Juvenile dispersal is believed to be an important mechanism to reduce inbreeding and enable vacant habitat to be repopulated. However, many aspects of platypus dispersal remain unstudied due to the practical difficulties involved. It’s well established that young males move farther on average than young females, and that females are more likely than males to settle and breed in their birth population. Given that the number of juveniles captured in live-trapping studies in Victorian streams drops quite sharply in late autumn, it’s also been inferred that many juveniles initiate dispersal at this time of year. Young dispersing males have been known to travel a distance of up to about 43 kilometres in the Yarra River system and nearly 45 kilometres in the Wimmera River system, and undoubtedly may sometimes venture much farther.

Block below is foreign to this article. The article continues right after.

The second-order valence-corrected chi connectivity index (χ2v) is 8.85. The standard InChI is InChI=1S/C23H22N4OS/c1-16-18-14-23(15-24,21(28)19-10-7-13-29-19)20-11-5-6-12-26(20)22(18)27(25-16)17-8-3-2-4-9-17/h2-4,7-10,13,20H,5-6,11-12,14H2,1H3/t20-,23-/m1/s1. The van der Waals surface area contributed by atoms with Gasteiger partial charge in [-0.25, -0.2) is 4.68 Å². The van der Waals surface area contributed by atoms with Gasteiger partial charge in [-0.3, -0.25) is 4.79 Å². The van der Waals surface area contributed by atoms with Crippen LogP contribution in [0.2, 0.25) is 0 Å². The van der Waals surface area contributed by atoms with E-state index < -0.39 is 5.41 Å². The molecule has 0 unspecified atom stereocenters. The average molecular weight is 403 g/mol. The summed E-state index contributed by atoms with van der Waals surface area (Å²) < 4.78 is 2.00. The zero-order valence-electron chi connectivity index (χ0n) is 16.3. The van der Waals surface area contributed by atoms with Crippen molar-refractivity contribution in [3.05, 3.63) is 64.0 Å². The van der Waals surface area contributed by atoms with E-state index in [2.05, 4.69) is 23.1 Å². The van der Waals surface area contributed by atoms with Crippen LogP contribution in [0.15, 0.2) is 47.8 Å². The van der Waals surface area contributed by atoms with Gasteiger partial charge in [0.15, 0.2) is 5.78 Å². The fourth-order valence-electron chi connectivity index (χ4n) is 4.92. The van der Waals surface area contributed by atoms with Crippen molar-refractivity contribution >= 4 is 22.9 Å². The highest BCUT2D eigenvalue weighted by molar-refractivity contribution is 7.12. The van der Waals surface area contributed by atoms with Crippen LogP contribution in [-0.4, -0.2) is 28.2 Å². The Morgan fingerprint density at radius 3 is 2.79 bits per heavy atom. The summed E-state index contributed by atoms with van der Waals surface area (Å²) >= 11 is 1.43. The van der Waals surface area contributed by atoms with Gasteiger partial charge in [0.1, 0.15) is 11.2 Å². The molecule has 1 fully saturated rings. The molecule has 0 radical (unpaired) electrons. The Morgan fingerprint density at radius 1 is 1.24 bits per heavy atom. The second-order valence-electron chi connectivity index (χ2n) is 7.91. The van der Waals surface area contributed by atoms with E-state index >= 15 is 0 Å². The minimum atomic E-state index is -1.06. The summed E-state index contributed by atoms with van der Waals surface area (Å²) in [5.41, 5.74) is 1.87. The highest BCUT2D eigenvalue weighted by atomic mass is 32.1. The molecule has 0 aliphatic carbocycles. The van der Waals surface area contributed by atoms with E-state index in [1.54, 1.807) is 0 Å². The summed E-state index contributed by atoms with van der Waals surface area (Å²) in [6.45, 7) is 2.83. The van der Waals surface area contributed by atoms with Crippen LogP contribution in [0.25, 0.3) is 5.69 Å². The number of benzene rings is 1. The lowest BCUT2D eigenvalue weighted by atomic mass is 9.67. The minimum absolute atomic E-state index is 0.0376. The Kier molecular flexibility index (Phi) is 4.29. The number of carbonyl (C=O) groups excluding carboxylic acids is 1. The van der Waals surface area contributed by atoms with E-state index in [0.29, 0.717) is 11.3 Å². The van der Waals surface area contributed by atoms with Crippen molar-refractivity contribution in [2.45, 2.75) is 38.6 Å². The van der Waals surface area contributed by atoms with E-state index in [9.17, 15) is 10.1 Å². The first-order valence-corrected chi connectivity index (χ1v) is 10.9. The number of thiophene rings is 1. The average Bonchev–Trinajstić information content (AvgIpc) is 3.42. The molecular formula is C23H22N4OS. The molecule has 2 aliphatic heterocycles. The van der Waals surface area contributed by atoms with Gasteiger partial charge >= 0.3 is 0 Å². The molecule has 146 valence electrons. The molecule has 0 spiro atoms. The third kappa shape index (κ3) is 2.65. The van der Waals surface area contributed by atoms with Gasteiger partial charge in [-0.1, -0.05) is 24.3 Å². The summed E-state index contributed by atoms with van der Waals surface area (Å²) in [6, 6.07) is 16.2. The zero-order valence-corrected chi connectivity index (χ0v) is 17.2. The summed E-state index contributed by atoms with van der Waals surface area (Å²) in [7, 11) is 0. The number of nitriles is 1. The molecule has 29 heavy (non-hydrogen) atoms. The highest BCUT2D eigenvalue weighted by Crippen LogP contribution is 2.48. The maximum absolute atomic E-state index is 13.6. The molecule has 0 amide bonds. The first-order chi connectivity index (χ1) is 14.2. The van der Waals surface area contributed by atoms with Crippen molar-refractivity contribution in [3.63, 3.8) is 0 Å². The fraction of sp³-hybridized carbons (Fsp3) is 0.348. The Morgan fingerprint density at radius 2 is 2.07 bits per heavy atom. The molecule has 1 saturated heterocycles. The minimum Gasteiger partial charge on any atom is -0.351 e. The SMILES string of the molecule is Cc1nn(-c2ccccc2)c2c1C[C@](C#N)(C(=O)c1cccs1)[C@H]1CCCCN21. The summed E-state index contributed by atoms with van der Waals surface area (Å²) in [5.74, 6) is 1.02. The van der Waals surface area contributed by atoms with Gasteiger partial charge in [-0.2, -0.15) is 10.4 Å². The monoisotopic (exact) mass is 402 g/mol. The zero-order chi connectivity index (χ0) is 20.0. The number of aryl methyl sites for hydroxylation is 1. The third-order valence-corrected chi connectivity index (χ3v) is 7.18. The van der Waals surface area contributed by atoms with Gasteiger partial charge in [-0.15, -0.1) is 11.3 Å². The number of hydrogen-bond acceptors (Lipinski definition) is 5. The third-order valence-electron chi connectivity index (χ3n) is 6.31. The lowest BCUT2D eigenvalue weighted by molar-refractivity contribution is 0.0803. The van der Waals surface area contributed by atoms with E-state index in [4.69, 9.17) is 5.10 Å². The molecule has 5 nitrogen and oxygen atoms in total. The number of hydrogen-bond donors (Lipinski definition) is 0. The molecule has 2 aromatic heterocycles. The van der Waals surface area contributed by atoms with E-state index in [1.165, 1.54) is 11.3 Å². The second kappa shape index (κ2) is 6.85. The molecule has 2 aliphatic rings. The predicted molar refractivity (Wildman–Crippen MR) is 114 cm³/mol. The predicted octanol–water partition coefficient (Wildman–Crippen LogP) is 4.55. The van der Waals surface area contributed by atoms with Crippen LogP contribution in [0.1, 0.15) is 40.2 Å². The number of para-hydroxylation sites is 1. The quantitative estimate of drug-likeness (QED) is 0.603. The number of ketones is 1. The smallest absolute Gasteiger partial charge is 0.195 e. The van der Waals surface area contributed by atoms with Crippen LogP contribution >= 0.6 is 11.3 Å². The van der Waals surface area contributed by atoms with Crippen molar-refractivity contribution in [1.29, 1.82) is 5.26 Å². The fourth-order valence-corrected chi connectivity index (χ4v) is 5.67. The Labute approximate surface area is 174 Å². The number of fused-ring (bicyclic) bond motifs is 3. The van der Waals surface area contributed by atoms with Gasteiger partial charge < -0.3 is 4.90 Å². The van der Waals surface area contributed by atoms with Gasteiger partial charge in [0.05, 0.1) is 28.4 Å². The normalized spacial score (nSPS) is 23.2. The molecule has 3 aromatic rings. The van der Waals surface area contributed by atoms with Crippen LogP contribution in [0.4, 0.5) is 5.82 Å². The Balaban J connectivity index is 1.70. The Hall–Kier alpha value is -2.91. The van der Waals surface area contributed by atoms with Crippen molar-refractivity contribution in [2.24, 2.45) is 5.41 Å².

Photos courtesy of L. Berzins (above), B. Catherine (below)
Platypus mainly sleep in burrows located near the water’s edge, though they may also occasionally shelter in a handy hollow log or (in Tasmania) within a dense clump of low-growing vegetation. Platypus burrows are divided into two types: nesting burrows and camping burrows.
A nesting burrow provides shelter for a mother and her offspring for several months. It’s typically 3-6 metres long (measured in a straight line from the entrance to the nesting chamber), though it may be much longer, particularly along rivers prone to major flooding. The entrance is roughly oval in outline and just large enough to allow an adult platypus to enter (as shown at left). Whenever a mother of young juveniles enters or exits her burrow, she blocks the entry tunnel with a series of 2-9 compacted soil plugs (or “pugs”). It’s believed that the pugs both deter predators from entering and help to protect juveniles from drowning if flooding occurs.
Camping burrows are occupied by males and those females that are not involved in caring for eggs or young. They are typically 1-2 (though sometimes up to at least 4) metres long. Radio-tracking studies have shown that some camping burrow entrances are located underwater, and others are typically well hidden beneath an undercut bank or overhanging vegetation as shown below (red arrows mark the entrance locations).